Soros, Falcone Defend Hedge-Fund Industry Before House Panel

Nov. 13 (Bloomberg) — Hedge-fund managers defended their practices and profits in testimony to a congressional committee while splitting over whether more industry regulation is needed.

“This is not a case where management takes huge bonuses or stock options while the company is failing,” Philip Falcone, senior managing director of New York-based Harbinger Capital Partners said in written testimony to the House Committee on Oversight and Government Reform.

Still, Falcone urged Congress to regulate the industry and require more transparency, while George Soros, founder of Soros Fund Management LLC in New York, cautioned Congress against “ill-considered” regulations.

Soros, Falcone, Paulson & Co.’s John Paulson, James Simons of Renaissance Technologies LLC and Kenneth Griffin of Citadel Investment Group LLC in Chicago, who are among the world’s richest hedge-fund managers, were called to testify today as part of a congressional investigation into the credit crunch that has slowed the global economy.

Committee Chairman Henry Waxman is to question the men this morning about their bets against subprime mortgages and whether their industry is a risk to the financial system.

Falcone said he supported more public disclosure and transparency. Investors, he said, “have a right to know what assets companies have an interest in — whether on or off their balance sheets — and what those assets are really worth.”

Earning Salaries

In their written statements delivered to the committee, the hedge-fund managers also defended their multimillion-dollar salaries, saying they earned money only when their investors did.

“In our business, one of the most fundamental principles is alignment of our interests with those of our clients,” Paulson said. His fund shares profits with its investors, taking 20 percent. “All of our funds have a ‘high water mark’, which means that if we lose money for our investors, we have to earn it back before we share in future profits.”

Waxman, who last month grilled Richard Fuld, chief executive officer of Lehman Brothers Holdings Inc., about the bank’s demise, doesn’t have jurisdiction over securities-industry legislation. Even so, his interest suggests the $1.7 trillion industry faces increased scrutiny and regulation next year after President-elect Barack Obama takes office.

“In an attempt to respond to public outcry and political demand, the industry expects lawmakers to implement new rules that will limit leverage, restrict the ability to short securities and increase taxes on the wealthy,” said Ron Geffner, a lawyer at New York-based Sadis & Goldberg LLP, which represents hedge funds.

Regulator Actions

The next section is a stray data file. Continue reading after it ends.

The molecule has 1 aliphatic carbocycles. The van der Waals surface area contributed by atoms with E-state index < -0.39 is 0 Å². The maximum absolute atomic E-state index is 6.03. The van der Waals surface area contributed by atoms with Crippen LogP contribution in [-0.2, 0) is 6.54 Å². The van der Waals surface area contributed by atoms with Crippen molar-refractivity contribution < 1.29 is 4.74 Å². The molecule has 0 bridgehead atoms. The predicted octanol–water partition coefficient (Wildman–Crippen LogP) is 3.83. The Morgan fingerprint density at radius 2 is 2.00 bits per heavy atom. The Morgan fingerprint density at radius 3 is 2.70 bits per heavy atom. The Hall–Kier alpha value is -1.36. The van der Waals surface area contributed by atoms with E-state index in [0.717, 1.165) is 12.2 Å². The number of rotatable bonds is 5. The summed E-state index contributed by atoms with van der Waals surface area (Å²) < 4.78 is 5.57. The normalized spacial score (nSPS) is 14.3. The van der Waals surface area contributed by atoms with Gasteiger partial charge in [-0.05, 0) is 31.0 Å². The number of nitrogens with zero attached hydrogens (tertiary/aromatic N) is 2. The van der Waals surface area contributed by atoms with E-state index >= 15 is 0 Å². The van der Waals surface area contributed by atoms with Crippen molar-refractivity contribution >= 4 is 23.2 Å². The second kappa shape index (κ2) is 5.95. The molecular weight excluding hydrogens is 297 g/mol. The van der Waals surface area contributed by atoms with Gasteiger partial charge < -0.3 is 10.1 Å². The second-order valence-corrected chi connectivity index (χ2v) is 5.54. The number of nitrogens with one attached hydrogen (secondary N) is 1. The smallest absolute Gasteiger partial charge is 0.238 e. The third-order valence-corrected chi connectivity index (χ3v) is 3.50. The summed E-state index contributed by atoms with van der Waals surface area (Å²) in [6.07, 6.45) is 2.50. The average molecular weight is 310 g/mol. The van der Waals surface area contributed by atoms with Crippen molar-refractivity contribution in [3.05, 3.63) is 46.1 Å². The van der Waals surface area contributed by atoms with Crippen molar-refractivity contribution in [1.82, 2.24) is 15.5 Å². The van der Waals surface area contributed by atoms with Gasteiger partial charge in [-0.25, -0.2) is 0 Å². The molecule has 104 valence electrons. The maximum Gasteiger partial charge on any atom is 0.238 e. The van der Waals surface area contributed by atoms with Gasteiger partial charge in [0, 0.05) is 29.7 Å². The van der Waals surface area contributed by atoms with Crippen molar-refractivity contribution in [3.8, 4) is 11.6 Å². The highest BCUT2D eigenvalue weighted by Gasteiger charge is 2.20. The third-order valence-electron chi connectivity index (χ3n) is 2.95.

Regulators have already taken some steps. In September, the U.S. Securities and Exchange Commission temporarily banned the short sale of some stocks. The agency now requires funds to disclose the shares they are wagering will tumble, though those reports won’t be made public. In a short sale, a trader borrows shares and then sells them immediately in the hopes they can be bought back later at a cheaper price.

The witnesses, all longtime fund managers, earned more than $1 billion last year according to a list compiled by Institutional Investor’s Alpha Magazine.

Waxman asked the managers to provide documents, including e- mails, that discussed the likelihood that their own, or other, hedge funds would collapse and the risk to the financial system if they did.


He also asked for their levels of borrowing and their investments in mortgage-backed securities, collateralized debt obligations and credit-default swaps going back to the beginning of 2005. Some managers used these securities to wager on subprime mortgages and on the credit-worthiness of investment banks.

Waxman also ask for compensation data of the two highest- paid officers at each firm, the formula used to arrive at that amount and the tax treatment of their pay.

Soros, 78, is the chairman of a $19 billion. He has called credit-default swaps the next crisis area because the market is unregulated, and he has recommended the creation of an exchange where these contracts could be traded.

Paulson, 52, runs a fund that manages about $36 billion. His Credit Opportunities Fund soared almost sixfold in 2007, primarily on wagers that subprime mortgages would tumble. Paulson’s Advantage Plus fund has climbed 29 percent this year through October while many managers are enduring the worst year of their careers.

Hedge funds lost an average of 15.5 percent this year through Oct. 31, according to data compiled by Chicago-based Hedge Fund Research Inc.

Falcone, 46, also profited from a drop in subprime mortgages last year, when his fund, now about $20 billion, doubled. This year the fund was up 42 percent at the end of June and has since tumbled to a loss of about 13 percent.

Griffin Struggles

Simons, 70, runs his $29 billion fund out of East Setauket, New York. The former academic makes money by using computer models to trade. His Medallion Fund, made up of his own money and that of his employees, is up more than 50 percent this year.

Griffin, 40, runs the $16 billion Citadel Investment Group LLC in Chicago, and has faced the toughest year out of the five billionaire managers. His funds dropped 38 percent this year through Nov. 4.

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